During my unconscious state, I went through numerous dream or delirium episodes. None were pleasant, on the contrary, they were haunting, hopeless visits to a hellish world I never want to see or even imagine again. I was just a general feeling of constant agony but finally woke up at the Ohio State Wexner Medical Center after being unconscious for nearly a month.

Now being on serious drugs can be a funny event, and my crazy trip was no exception. During the two weeks, before I finally left the funny farm, I made comments to my son, wife and various others that brought humor to the situation. Apparently, I was incredibly thirsty and during a semi-coherent moment told my son that I wanted 45 gallons of Cream Brule on ice. I had to have it and was adamant that he arrange for its delivery. I also asked my wife if she had the car with her. I told her to take me to Kroger’s, so I could buy numerous bottles of soda and ice.

I’ve gone through a plethora of emotions since the operation. At first, there was simple disbelief. My eyes were telling me one story, but my mind could not even fathom what my wife and the medical staff were telling me. Once I became more coherent, I developed a sense of disbelief. How could this happen? Why did this happen? What exactly was done to me? Am I going to be disabled for the remainder of my life?

All these questions were burning in my mind and began to consume much of my alone time. Later came the guilt. I was raised in a traditional household where a man’s responsibility was to take care of your wife, take care of your family and provide the best life possible for them. I told my wife I would never leave her, or my children and they were the most important aspects of my life. When they told my wife that I would not make it, she broke down. Thinking about that moment literally brings tears to my eyes, for I feel somehow, someway, I let her down. Not only that, just having my wife cry and be emotionally distraught is much like a knife to my heart. Lastly, leaving without saying goodbye is not the way I wanted to punch my ticket. Nearly 2 months after the surgery I still sometimes feel it was all a bad dream and want to wake up in the condition I was before it all happened. I want to be normal, I want to breath normal, I want to be that healthy 55-year-old again.

There are times I fixate on the person who had the heart and courage to give up their organs to me so that I could resume my life. I can’t help but feel remorseful to the parents and family of this wonderful soul. Who were they, did the person suffer when they passed, are the survivors doing OK, do they know their gift touched so many and ensured our family has continued joy, happiness, and memories?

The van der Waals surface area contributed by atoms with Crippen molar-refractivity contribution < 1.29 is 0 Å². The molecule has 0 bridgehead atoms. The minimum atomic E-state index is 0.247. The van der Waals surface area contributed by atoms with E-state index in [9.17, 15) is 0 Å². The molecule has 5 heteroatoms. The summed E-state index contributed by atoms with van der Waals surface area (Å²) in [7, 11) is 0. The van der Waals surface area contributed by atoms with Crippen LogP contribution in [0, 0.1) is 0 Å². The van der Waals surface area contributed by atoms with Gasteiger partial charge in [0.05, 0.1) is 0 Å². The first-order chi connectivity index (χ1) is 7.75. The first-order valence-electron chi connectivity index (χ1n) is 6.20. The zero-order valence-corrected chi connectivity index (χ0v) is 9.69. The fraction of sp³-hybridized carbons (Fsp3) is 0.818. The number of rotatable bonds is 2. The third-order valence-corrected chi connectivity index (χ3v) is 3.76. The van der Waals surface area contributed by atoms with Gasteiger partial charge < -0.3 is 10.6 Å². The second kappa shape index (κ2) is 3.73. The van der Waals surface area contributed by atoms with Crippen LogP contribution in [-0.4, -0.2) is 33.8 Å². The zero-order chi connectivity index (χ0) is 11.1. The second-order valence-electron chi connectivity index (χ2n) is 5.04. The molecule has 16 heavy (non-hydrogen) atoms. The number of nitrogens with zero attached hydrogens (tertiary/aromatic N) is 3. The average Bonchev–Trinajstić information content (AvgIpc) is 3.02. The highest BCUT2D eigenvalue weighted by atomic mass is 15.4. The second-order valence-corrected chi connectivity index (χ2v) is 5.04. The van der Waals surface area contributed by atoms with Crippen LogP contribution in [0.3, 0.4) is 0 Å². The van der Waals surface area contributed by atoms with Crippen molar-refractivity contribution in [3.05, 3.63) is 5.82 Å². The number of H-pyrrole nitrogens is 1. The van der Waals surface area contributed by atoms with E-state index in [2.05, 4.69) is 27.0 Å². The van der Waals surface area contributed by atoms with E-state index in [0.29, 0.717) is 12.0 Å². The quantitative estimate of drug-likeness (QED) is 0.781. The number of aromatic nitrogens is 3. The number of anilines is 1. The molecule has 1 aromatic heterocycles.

Gambling has never been one of my vices, probably since I was raised to appreciate money and hard work. When it came to surviving this physical trauma to my body, my chances of survival were less than 5%. My lungs shut down so quickly (sepsis and ARDS) that I nearly suffocated before I got to OSU. I flatlined while in the ICU at St. Elizabeth Hospital just before my Air Care flight. I’m not sure of the details, but my wife said that I coded and the medical team got me going again. She told me to never do that again.

The Ohio State University Hospital was truly fantastic, and I am forever indebted to the institution for saving my life.

I am now four months post-op and all exams are indicating total transplant success. I’m 6 months ahead of my projected recovery schedule and started back to work less than 2 months after the major surgery.

I am truly blessed by having such a loving, caring wife, family, friends, co-workers,’ and a plethora of people who prayed for me. In addition, I thank God for the skill, intelligence, and expertise of the medical personnel that saved my life. Most importantly, I thank God and Jesus who intervened to save me from almost certain death and give me additional precious time to spend with my family.

Scot Allen Ashton served 24 years in the Air Force, 20 of which was in Japan, then served in the Gulf War and retired as a Senior Master Sergeant in 2007. He moved to Burlington and has been working for the VA at Fort Thomas in Mental Health Programs that help our Veterans. He and his wife, Yolanda, have two grown children and 14-year-old Alleah who attends Cooper High School.